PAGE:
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CINEMA: A Heavenly Trip Toward Hell

5 minute read
Richard Corliss

Obsession, when it takes hold, is not a fragrance but a lethal gas. It envelops and consumes us; it is all the air we breathe. It should make for an ideal film subject. But moviemakers rarely know what to do with obsession. They make it trivial, cartoonish. A superfiend itches to blow up the planet — big hairy deal. An id-monster like Freddy Krueger dices and slices kids as they sleep. Zzzzzz!

Those scenarios are timid next to the real thing: the power one person has over another — the puppy love, say, that turns rabid as two souls merge in a toxic rapture. For most kids this is just a part of growing up; somehow they learn to cope with the glandular and emotional convulsions that accompany the transformation from child to teenager. Yet the threat of surrender is always there. The teenage girls in the wonderfully unsettling movie Heavenly Creatures create their own fantasy world out of youthful obsession, and then it spins out of their control. The result is murder.

You should know — actually, for complete, suspenseful enjoyment of the film, you very much should not know, but the word is out, so we’re obliged to tell you — that Heavenly Creatures is based on a notorious murder case. In 1954 in Christchurch, New Zealand, Pauline Parker and Juliet Hulme were convicted of bludgeoning Pauline’s mother Honora to death. The girls were “detained at Her Majesty’s pleasure” until 1959, when Juliet left New Zealand and Pauline went into hiding. It was recently revealed that Juliet became a best-selling mystery novelist who lives in Scotland and writes under the name Anne Perry. Perry claims to remember little of the murder; the hero of several of her novels is a detective, William Monk, who occasionally suffers from amnesia.

Pauline (Melanie Lynskey) and Juliet (Kate Winslet) are children of two different cultures. Juliet’s father is an English canon, and the girl is blond, worldly, brash; she was hospitalized for lung disease, and has been brought to New Zealand for the climate. Pauline, whose father manages a fish store, is dark and broody; she has leg scars from the ravages of osteomyelitis. Juliet sees their wounds as badges of spiritual aristocracy: “All the best people have bad chests and bone diseases. It’s all frightfully romantic.”

Heavenly Creatures is frightfully romantic too, and romantically frightening. It ascends and plummets with the girls’ mercurial moods. As they fall into a conspiracy of affection, the film lures the viewer into the girls’ fantasy world, as elaborate as that created by the Bronte sisters: a kingdom called Borovnia, where the clay statues they have molded come to life as blue- blooded versions of their favorite “saints” (Mario Lanza and James Mason) and demons (Orson Welles, “the most hideous man alive”). But demons can also be sexy. When a fellow makes clumsy love to Pauline, she pays him no heed and imagines herself ravaged by her fantasy Welles.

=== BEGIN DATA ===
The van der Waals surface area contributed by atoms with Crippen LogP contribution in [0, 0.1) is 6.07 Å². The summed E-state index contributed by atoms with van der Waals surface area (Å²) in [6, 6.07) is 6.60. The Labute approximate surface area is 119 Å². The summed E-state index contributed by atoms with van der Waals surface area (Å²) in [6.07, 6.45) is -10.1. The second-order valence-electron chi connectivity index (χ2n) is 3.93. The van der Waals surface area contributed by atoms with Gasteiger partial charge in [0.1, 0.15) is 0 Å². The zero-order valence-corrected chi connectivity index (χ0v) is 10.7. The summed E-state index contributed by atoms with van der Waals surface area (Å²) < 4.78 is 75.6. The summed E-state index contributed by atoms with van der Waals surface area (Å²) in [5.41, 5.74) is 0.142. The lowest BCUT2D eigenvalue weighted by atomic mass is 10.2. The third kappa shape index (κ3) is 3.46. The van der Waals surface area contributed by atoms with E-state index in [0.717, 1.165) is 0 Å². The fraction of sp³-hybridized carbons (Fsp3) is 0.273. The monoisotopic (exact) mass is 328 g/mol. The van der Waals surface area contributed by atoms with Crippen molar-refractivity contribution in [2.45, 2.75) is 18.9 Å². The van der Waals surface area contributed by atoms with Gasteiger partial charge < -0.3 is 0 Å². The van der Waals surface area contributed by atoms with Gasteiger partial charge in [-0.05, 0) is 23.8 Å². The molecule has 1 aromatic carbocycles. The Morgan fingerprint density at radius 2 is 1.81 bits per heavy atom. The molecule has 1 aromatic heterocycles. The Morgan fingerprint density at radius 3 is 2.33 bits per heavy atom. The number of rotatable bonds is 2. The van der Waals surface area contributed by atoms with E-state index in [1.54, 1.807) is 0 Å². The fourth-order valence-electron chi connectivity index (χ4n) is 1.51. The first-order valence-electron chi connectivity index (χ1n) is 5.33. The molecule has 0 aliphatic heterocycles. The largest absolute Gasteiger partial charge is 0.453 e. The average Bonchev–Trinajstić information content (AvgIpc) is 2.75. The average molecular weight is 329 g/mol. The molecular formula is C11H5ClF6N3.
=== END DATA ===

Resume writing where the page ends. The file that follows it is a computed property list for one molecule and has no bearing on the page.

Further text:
Director Peter Jackson, whose three earlier features (Bad Taste, Meet the Feebles and Dead Alive) make clever use of puppetry and guignol splatter effects, here is like a physician who assumes a patient’s fever in order to understand her illness. He visualizes the landscape of Pauline’s and Juliet’s minds as a fetid garden, where fairytale plots of courtly love and castle intrigue blot out their edgy lives at home and school. The girls’ vision of Borovnia utterly mesmerizes them. Anyone who would break the spell — like Pauline’s sweet, anxious mum — must be a witch. Must be sentenced to death.

Screenwriter Frances Walsh based the script she wrote with Jackson on interviews with those who knew the girls and on the bits of Pauline’s diary that were submitted in court. As quoted in Heavenly Creatures, the daybook is a monologue of a fertile mind racing gaily toward madness. At first Pauline takes some blinkered notice of the outside world: “We have decided how sad it is for other people that they cannot appreciate our genius.” Later, after the girls make love to their saints (and each other), she writes, “We have learned the peace of the thing called bliss, the joy of the thing called sin.” And the morning of the murder, she notes, “I felt very excited and night-before-Christmasy last night.”

The film’s triumph is to communicate this creepy excitement with urgency and great cinematic brio, while neither condescending to the girls nor apologizing for their sin. The film’s serendipitous stroke was to find Winslet and, especially, Lynskey, a first-time actress. They are perfect, fearless in embodying teenage hysteria. They declaim their lines with an intensity that approaches ecstasy, as if reading aloud from Wuthering Heights. The giggles that punctuate the girls’ early friendship are not beneath Winslet and Lynskey. The screams that end the film are not beyond them.

In her diary Pauline wrote this verse: “It is indeed a miracle, one must feel,/ That two such heavenly creatures are real.” In Heavenly Creatures the sad creatures whom Pauline and Juliet must have been in real life are alchemized into figures of horror and beauty. They become the stuff of thrilling popular art.

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